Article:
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Tractor Talk Discussion Forum

Re: OT 20 hours of welding...

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Don-Wi

03-21-2013 17:30:29
75.205.11.19



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We're in the process of switching to flux core wire for our 350P at work. We always used .062" metal core, but then we switched vendors and the sales guy came in and gave his reccomendations, one being .045" flux core.
I've burned a few spools of it now and I gotta say I like it! I had to switch back to finish up the last 2 spools of metal core which are almost gone now, and then I can go back to the flux core. Even had the Esab rep come in and give me a little demo. Looks like a good job.

Donovan from Wisconsin

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aarolar

03-21-2013 18:13:20
68.170.247.196



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 Re: OT 20 hours of welding... in reply to Don-Wi, 03-21-2013 17:30:29  
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Flux core is awesome for any type of structural welding I can go ahead and save you a bunch of grief and tell you to stay away from anything but Lincoln or ESAB wire, anything else will give you troubles with wormtracking and slag inclusions at the worst possible moment.



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Stick welding

03-21-2013 22:05:15
96.53.210.246



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 Re: OT 20 hours of welding... in reply to aarolar, 03-21-2013 18:13:20  
That might have been a good job for sub-arc? 516 gr. 70 is common boiler plate. Don't hear too much of 516 gr. 50. There are some other good flux-core wires like Tri-Mark and a few others. Some users say Hobart has less spatter than Lincoln. That said, I agree on the worm tracking, slag inclusions and porosity with flux-core. I've done a bunch of flux-core and at times it would weld perfect and then have all kinds of problems for no apparent reason and of course in the hardest places to grind it out!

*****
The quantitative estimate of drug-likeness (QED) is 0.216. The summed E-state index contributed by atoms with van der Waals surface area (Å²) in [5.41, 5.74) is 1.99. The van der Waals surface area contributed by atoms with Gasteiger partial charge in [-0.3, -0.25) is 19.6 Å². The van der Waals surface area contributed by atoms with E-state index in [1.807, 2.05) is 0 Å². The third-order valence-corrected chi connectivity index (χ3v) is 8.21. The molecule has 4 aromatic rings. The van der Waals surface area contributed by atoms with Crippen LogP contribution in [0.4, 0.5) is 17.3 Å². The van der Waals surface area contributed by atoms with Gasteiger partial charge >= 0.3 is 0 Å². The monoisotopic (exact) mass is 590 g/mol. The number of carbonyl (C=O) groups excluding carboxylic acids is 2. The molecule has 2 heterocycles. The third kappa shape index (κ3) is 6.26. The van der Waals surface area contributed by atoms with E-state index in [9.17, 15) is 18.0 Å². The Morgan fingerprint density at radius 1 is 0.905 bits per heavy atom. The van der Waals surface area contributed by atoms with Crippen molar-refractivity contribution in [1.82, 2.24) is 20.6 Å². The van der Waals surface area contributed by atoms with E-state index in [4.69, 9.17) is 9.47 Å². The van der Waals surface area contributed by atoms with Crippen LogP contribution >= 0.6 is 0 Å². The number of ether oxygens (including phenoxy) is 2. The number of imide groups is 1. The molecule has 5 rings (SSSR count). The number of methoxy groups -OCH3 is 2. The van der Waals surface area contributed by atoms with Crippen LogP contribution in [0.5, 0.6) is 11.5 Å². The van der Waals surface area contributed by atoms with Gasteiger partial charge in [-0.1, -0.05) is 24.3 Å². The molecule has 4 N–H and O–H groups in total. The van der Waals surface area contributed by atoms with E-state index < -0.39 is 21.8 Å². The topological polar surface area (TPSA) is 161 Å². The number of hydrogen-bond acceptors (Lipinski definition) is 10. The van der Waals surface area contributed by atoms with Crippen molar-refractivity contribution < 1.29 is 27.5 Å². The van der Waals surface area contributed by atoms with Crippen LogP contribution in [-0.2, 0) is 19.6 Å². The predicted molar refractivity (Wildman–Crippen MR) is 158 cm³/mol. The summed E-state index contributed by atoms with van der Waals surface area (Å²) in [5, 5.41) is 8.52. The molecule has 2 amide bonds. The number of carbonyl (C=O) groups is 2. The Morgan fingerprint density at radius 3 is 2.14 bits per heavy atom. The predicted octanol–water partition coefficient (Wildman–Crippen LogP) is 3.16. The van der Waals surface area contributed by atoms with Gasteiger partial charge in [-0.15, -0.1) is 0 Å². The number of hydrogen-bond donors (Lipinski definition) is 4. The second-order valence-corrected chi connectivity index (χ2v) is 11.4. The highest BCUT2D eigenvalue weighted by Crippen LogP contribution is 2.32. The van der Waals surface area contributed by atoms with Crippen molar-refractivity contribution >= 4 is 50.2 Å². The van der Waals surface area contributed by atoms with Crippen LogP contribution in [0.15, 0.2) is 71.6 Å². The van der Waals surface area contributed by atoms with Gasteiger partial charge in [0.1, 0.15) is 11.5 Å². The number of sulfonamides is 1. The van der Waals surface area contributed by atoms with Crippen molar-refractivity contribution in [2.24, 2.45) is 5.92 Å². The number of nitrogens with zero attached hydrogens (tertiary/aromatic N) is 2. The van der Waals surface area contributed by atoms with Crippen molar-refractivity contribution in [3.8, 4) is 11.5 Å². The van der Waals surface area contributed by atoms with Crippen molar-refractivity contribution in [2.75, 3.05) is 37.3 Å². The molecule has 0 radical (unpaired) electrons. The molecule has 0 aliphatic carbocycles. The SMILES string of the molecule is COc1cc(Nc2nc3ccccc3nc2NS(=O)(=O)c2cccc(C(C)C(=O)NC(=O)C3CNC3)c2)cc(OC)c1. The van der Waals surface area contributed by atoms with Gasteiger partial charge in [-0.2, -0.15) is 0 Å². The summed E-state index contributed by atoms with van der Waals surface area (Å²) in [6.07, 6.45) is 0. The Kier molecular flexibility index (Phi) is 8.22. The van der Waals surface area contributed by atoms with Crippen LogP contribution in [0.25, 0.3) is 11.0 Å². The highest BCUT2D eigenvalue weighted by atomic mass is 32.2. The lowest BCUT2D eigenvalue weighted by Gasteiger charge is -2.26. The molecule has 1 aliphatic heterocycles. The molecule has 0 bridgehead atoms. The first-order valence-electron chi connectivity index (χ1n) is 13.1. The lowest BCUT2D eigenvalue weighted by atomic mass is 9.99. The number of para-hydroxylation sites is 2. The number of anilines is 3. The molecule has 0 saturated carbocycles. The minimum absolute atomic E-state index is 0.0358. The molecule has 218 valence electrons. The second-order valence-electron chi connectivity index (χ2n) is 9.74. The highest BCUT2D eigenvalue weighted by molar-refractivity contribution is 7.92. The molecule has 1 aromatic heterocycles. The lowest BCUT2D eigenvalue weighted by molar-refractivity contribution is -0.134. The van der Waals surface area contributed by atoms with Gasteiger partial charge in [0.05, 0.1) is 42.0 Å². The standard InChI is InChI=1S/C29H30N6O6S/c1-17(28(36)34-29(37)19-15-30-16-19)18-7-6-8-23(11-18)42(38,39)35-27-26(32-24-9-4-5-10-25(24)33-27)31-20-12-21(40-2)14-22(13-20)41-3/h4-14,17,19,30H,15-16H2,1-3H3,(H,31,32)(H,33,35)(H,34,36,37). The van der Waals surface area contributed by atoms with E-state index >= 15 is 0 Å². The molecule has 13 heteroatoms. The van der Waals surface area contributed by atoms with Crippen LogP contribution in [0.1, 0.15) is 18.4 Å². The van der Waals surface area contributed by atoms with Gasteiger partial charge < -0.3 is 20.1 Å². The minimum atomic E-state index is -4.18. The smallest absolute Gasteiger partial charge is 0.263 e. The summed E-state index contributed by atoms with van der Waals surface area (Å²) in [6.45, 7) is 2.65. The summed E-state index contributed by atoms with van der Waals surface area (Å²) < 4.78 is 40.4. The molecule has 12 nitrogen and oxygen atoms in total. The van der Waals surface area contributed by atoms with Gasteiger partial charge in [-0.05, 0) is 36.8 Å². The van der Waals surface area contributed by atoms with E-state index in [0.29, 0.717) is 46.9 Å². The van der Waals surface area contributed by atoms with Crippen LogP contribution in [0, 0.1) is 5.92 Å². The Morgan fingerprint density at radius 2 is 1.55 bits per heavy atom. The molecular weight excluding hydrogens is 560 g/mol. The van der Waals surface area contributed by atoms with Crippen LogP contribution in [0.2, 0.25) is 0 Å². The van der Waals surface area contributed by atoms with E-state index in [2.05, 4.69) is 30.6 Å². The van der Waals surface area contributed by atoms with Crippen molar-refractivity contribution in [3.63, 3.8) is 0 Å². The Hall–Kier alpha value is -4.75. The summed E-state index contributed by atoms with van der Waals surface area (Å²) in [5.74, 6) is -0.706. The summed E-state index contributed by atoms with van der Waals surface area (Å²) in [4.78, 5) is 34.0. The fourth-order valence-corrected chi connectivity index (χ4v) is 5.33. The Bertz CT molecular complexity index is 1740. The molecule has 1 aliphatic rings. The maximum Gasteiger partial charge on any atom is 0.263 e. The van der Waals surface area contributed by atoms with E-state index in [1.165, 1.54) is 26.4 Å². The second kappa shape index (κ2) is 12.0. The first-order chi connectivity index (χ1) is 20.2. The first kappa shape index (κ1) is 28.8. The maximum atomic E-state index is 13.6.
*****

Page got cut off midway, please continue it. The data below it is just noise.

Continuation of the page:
Be glad you could use flux-core. I've welded thick vessels that had to be done with 1/4" 7018 and preheat. Biggest weld I ever worked on was a 2 1/2" thick repad on a 2 1/2" thick nozzle out the side of a vessel. 100% penetration so in essence 5" thick of weld. What really added to the job was the repad was cut for a 24" nozzle but the nozzle was only 20". Of course the shell was beveled to get full penetration after gouging into the back weld(inside) and once it was filled up had to be ground flat for the repad. Then the repad was beveled to have room to get full penetration and once filled up was ground flat with only a 3/8" fillet weld showing. The outside of the repad required a 3/4" or 1" fillet weld as well if I remember right. It took 2 shifts of 2 welders close to 20 hours to weld that up. It took a long time for it to cool off too.

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aarolar

03-22-2013 05:28:33
68.170.247.196



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 Re: OT 20 hours of welding... in reply to Stick welding, 03-21-2013 22:05:15  
We mostly build equipment for local plants and have a contract for building paper mill equipment in our shop but we get heavy stuff every now and again but nothing like what you are talking about. I mostly do the odd jobs and the stuff that needs a certification as I am one of two certified welders in the shop. Most of the time you can find me tig welding intricate parts or doing the stuff that needs to have a more delicate finish.
An example of what we do the most of, this is a guillotine used to cutting waste paper rolls up so they can be repupled. I didn't have much to do with the fabrication on this one but I did get in to the hydraulic plumbing and wiring.

Here's a good example of what I do everyday, this is a nozzle that sprays starch on paper somewhere in the manufacturing process. That nozzle is hollow and has nipples on the top and bottom so they can flow cooling water through it and was tig welded with a argon purge to prevent sugaring. I was responsible for developing the patterns, cutting and forming the steel. All the machine work was done in house by our machine shop.


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